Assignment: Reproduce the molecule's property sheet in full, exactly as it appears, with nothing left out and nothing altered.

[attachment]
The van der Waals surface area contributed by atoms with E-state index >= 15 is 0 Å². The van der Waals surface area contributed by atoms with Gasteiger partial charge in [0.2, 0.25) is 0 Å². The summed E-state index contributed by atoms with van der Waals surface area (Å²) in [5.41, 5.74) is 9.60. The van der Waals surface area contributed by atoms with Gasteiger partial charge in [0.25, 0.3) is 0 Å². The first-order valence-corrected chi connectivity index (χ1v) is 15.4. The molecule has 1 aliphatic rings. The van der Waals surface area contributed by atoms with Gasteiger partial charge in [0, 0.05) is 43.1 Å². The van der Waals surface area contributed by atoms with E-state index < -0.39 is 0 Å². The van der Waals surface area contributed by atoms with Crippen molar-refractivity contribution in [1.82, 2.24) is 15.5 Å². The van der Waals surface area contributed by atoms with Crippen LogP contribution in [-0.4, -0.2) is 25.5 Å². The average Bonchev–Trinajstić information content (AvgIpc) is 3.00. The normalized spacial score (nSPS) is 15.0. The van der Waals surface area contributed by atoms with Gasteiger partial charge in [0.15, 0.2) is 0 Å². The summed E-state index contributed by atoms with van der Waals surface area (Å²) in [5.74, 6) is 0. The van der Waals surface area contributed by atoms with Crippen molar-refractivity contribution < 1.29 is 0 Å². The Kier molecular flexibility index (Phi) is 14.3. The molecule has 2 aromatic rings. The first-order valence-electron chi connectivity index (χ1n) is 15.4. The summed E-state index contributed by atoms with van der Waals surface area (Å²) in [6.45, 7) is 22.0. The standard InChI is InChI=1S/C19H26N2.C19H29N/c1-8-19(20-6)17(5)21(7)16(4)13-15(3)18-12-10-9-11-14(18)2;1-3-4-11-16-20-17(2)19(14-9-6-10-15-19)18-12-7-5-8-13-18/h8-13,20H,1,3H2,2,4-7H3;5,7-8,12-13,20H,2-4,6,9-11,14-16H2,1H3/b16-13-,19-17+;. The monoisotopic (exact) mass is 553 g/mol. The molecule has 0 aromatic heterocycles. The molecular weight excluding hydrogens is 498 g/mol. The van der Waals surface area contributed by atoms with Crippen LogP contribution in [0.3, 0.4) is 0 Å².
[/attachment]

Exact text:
The van der Waals surface area contributed by atoms with E-state index >= 15 is 0 Å². The van der Waals surface area contributed by atoms with Gasteiger partial charge in [0.2, 0.25) is 0 Å². The summed E-state index contributed by atoms with van der Waals surface area (Å²) in [5.41, 5.74) is 9.60. The van der Waals surface area contributed by atoms with Gasteiger partial charge in [0.25, 0.3) is 0 Å². The first-order valence-corrected chi connectivity index (χ1v) is 15.4. The molecule has 1 aliphatic rings. The van der Waals surface area contributed by atoms with Gasteiger partial charge in [0, 0.05) is 43.1 Å². The van der Waals surface area contributed by atoms with E-state index < -0.39 is 0 Å². The van der Waals surface area contributed by atoms with Crippen molar-refractivity contribution in [1.82, 2.24) is 15.5 Å². The van der Waals surface area contributed by atoms with Crippen LogP contribution in [-0.4, -0.2) is 25.5 Å². The average Bonchev–Trinajstić information content (AvgIpc) is 3.00. The normalized spacial score (nSPS) is 15.0. The van der Waals surface area contributed by atoms with Gasteiger partial charge in [0.15, 0.2) is 0 Å². The summed E-state index contributed by atoms with van der Waals surface area (Å²) in [5.74, 6) is 0. The van der Waals surface area contributed by atoms with Crippen molar-refractivity contribution < 1.29 is 0 Å². The Kier molecular flexibility index (Phi) is 14.3. The molecule has 2 aromatic rings. The first-order valence-electron chi connectivity index (χ1n) is 15.4. The summed E-state index contributed by atoms with van der Waals surface area (Å²) in [6.45, 7) is 22.0. The standard InChI is InChI=1S/C19H26N2.C19H29N/c1-8-19(20-6)17(5)21(7)16(4)13-15(3)18-12-10-9-11-14(18)2;1-3-4-11-16-20-17(2)19(14-9-6-10-15-19)18-12-7-5-8-13-18/h8-13,20H,1,3H2,2,4-7H3;5,7-8,12-13,20H,2-4,6,9-11,14-16H2,1H3/b16-13-,19-17+;. The monoisotopic (exact) mass is 553 g/mol. The molecule has 0 aromatic heterocycles. The molecular weight excluding hydrogens is 498 g/mol. The van der Waals surface area contributed by atoms with Crippen LogP contribution in [0.3, 0.4) is 0 Å².